Retinol, retinoid, retinish: What do they mean and which should you be using?
Picking the right one, and applying it correctly, can make a world of difference
From left to right: Skinceuticals Retinol 0.3 High Potency Night Treatment, Ole Henriksen Glow Cycle Retin-ALT Power Serum, The Ordinary Granactive Retinoid 2% in Squalane and Kate Somerville DermalQuench Liquid Lift +Retinol
Retinol is tricky to navigate. People tend to love it or fear it, and those who have a negative experience tend to avoid it ever after. Retinol does do as it promises – this form of vitamin A can help to increase the smoothness and firmness of the skin, diminish fine lines and wrinkles, help with breakouts and improve pigmentation – both due to sun damage or acne scarring. However, you have to push through some unpleasantness to get to the other side.
Retinol should be used carefully, starting with a low concentration once or twice weekly, and increasing both the potency and the frequency over time. You need to apply the product correctly – on clean skin, ideally with nothing underneath and at most a moisturiser on top. Most importantly, you need to use the right type of retinol. Retinoic acid is the form that does the impressive work – this is what is in the prescription retinol products your dermatologist will prescribe.
Over the counter retinols have to be converted into retinoic acid by the skin, so they take longer to show results than their prescription counterparts, but they will still dramatically improve skin. It may take about three months before you see the improvements, and there will likely be some redness and mild peeling during that time – this is in large part why many people give up on retinol early.
To minimise the chances of unpleasant effects, start with a low concentration, high quality retinol like Skinceuticals Retinol 0.3 High Potency Night Treatment (€70 at skinceuticals.co.uk). You can graduate to a 0.5 and eventually a 1.0 concentration over time. Diving straight in at a high concentration guarantees nasty side effects – the skin needs to acclimatise to retinol and going too hard too soon can compromise skin and lead to genuine discomfort.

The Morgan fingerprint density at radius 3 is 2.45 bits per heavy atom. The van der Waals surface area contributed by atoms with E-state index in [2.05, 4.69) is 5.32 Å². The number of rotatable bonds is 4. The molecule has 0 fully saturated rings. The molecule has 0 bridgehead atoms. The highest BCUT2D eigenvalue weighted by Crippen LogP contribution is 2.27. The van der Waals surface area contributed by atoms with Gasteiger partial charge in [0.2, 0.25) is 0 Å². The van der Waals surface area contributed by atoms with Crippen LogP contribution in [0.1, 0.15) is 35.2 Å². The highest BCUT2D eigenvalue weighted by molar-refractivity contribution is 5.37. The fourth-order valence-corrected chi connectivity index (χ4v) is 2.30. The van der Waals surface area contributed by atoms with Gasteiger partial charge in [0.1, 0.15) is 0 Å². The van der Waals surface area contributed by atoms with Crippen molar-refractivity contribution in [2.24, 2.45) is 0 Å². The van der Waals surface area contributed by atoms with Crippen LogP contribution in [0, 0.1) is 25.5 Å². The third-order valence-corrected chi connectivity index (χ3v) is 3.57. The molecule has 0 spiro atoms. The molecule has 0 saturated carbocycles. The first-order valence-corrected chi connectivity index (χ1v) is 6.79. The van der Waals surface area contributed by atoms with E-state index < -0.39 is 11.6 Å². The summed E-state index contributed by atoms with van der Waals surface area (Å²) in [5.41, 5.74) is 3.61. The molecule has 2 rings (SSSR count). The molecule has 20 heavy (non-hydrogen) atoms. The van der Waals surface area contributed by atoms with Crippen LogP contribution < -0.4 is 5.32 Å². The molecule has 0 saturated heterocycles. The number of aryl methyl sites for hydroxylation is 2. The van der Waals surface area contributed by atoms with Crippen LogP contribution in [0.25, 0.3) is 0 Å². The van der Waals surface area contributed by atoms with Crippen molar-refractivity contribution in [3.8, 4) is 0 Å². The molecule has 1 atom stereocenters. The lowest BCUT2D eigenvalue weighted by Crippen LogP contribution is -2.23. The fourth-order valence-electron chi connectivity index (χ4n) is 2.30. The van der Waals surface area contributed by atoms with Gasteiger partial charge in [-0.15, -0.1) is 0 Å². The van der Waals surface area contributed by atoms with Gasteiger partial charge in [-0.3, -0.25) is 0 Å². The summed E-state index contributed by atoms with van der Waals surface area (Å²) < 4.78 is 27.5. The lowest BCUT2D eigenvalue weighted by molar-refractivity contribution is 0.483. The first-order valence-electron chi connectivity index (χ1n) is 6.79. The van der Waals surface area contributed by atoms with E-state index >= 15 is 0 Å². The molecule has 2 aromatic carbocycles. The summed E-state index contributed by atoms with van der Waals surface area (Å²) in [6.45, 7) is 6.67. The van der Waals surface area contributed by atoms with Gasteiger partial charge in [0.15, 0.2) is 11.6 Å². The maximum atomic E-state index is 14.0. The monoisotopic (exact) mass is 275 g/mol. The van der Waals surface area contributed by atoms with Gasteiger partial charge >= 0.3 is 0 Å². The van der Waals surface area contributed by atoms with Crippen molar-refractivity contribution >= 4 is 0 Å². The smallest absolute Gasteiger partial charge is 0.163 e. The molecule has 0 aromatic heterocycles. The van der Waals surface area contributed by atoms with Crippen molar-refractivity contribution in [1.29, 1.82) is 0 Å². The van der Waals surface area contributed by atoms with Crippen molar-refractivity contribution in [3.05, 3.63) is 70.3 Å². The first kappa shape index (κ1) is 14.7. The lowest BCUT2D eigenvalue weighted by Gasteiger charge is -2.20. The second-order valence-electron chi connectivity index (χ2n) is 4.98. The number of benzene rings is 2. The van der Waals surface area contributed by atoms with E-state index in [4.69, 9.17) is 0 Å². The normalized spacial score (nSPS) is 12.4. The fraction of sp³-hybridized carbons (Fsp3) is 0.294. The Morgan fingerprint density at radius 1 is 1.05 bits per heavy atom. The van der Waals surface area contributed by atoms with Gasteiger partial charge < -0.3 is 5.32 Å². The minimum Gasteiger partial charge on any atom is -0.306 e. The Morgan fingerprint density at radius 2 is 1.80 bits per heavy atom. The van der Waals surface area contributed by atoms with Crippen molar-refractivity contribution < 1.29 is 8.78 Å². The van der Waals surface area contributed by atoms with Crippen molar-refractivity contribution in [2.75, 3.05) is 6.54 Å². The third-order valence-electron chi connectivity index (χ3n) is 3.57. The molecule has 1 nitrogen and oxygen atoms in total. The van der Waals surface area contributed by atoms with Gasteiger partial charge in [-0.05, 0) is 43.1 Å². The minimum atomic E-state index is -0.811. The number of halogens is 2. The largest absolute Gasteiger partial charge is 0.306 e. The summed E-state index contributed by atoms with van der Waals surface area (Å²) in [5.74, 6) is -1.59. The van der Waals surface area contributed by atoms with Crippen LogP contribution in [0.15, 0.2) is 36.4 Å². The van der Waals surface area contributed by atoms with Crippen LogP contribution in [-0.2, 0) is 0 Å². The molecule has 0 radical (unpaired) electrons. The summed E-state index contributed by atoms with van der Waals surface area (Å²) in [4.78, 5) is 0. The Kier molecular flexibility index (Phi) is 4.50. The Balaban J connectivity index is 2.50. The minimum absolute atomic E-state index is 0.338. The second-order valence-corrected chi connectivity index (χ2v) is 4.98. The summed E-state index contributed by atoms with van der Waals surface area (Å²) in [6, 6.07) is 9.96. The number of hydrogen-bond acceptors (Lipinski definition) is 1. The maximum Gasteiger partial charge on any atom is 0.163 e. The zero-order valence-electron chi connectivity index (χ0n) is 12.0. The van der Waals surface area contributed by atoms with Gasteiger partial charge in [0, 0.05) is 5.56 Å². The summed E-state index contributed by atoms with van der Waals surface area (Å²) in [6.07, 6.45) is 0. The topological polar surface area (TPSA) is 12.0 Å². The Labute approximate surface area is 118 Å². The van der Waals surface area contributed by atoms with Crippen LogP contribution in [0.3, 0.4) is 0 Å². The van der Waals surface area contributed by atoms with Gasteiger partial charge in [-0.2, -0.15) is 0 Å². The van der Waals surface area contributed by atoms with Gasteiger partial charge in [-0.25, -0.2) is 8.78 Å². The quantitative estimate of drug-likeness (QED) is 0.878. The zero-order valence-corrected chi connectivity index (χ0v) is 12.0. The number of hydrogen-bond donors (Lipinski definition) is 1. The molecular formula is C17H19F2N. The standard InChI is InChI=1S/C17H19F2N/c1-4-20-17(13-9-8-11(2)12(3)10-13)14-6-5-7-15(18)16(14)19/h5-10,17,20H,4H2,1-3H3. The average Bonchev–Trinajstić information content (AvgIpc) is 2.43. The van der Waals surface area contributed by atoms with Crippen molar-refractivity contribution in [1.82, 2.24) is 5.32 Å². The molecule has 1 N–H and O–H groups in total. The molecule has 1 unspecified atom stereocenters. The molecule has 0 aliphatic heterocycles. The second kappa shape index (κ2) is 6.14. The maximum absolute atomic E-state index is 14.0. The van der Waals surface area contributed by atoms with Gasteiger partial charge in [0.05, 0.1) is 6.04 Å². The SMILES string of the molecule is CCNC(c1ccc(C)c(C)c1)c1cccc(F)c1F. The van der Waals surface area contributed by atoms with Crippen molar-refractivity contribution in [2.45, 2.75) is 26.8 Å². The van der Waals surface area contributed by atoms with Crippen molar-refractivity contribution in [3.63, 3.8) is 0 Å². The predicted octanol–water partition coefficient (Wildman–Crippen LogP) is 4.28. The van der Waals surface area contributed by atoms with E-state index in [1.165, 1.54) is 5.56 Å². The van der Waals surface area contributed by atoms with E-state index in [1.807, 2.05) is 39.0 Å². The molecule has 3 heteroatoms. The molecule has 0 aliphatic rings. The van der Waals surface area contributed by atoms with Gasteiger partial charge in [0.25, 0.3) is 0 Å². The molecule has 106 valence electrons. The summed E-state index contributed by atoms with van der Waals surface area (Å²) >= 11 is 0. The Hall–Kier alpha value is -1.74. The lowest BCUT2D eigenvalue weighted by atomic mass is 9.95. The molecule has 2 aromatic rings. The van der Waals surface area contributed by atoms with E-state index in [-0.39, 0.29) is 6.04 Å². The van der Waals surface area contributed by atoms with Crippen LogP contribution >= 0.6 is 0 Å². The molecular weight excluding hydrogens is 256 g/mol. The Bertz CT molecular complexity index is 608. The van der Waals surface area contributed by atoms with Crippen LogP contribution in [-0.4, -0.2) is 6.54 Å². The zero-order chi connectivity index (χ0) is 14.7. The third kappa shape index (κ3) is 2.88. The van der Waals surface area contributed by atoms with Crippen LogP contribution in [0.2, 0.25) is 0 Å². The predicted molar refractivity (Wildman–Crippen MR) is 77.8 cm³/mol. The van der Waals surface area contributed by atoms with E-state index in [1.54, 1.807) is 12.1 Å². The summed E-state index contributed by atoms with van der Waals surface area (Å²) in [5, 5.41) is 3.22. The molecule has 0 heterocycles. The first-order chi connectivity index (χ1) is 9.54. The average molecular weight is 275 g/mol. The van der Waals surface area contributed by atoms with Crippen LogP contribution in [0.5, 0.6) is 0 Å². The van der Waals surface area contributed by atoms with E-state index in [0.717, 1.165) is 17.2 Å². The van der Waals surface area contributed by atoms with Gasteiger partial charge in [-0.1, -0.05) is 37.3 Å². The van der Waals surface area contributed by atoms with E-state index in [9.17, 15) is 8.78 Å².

Retinoids is the umbrella term for a family of ingredients derived from Vitamin A. Just keep in mind that the term retinoid on packaging tends not to refer to retinol itself. If you struggle with retinol due to skin sensitivity or suffer real discomfort in the days after application, a gentler alternative may serve you better. Try bakuchiol-based skincare like Ole Henriksen Glow Cycle Retin-ALT Power Serum (€65 at Boots). This ingredient acts like retinol, but without the irritation. It is clinically proven to mirror retinol in terms of the way in which it behaves to improve the skin. It may not have quite such dramatic results as retinol, but sensitive skin will get on far better with it.
The Ordinary Granactive Retinoid 2% in Squalane (€9.60 at Brown Thomas) is another retinol alternative and a good formulation for those who like oil-based formulas but find retinol too intense.
Kate Somerville DermalQuench Liquid Lift +Retinol (€94.50 at Space NK) is a sort of retinoid cocktail, containing both retinol and retinol alternatives, as well as bakuchiol. It has a light serum texture that is instantly absorbed. This is a good choice for someone who is nervous of a product like the Skinceuticals retinol, and wants something effective but not frightening.